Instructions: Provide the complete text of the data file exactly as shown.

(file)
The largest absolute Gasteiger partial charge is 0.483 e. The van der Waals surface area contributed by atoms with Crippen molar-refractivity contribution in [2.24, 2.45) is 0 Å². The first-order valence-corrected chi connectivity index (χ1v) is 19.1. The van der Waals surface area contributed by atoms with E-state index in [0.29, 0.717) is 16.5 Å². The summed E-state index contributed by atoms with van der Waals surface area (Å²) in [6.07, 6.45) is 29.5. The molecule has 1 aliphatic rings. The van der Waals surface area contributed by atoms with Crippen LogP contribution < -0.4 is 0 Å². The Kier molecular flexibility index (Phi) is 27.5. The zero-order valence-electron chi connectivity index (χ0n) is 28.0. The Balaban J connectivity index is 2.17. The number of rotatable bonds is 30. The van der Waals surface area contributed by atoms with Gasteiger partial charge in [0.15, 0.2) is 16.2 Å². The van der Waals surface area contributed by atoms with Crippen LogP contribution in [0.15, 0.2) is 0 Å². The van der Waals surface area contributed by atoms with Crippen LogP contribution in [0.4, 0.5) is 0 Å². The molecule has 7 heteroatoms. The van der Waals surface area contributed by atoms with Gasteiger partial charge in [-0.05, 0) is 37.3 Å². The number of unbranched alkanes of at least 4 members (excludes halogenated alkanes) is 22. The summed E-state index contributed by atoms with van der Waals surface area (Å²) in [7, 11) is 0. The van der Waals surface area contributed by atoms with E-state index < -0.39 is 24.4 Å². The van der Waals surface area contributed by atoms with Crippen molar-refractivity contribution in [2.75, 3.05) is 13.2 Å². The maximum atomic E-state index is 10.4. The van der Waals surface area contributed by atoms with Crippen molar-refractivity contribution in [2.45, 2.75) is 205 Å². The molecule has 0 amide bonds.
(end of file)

The largest absolute Gasteiger partial charge is 0.483 e. The van der Waals surface area contributed by atoms with Crippen molar-refractivity contribution in [2.24, 2.45) is 0 Å². The first-order valence-corrected chi connectivity index (χ1v) is 19.1. The van der Waals surface area contributed by atoms with E-state index in [0.29, 0.717) is 16.5 Å². The summed E-state index contributed by atoms with van der Waals surface area (Å²) in [6.07, 6.45) is 29.5. The molecule has 1 aliphatic rings. The van der Waals surface area contributed by atoms with Crippen LogP contribution < -0.4 is 0 Å². The Kier molecular flexibility index (Phi) is 27.5. The zero-order valence-electron chi connectivity index (χ0n) is 28.0. The Balaban J connectivity index is 2.17. The number of rotatable bonds is 30. The van der Waals surface area contributed by atoms with Gasteiger partial charge in [0.15, 0.2) is 16.2 Å². The van der Waals surface area contributed by atoms with Crippen LogP contribution in [0.15, 0.2) is 0 Å². The van der Waals surface area contributed by atoms with Crippen LogP contribution in [0.4, 0.5) is 0 Å². The molecule has 7 heteroatoms. The van der Waals surface area contributed by atoms with Gasteiger partial charge in [-0.05, 0) is 37.3 Å². The number of unbranched alkanes of at least 4 members (excludes halogenated alkanes) is 22. The summed E-state index contributed by atoms with van der Waals surface area (Å²) in [7, 11) is 0. The van der Waals surface area contributed by atoms with E-state index < -0.39 is 24.4 Å². The van der Waals surface area contributed by atoms with Crippen molar-refractivity contribution in [2.75, 3.05) is 13.2 Å². The maximum atomic E-state index is 10.4. The van der Waals surface area contributed by atoms with Crippen molar-refractivity contribution in [2.45, 2.75) is 205 Å². The molecule has 0 amide bonds.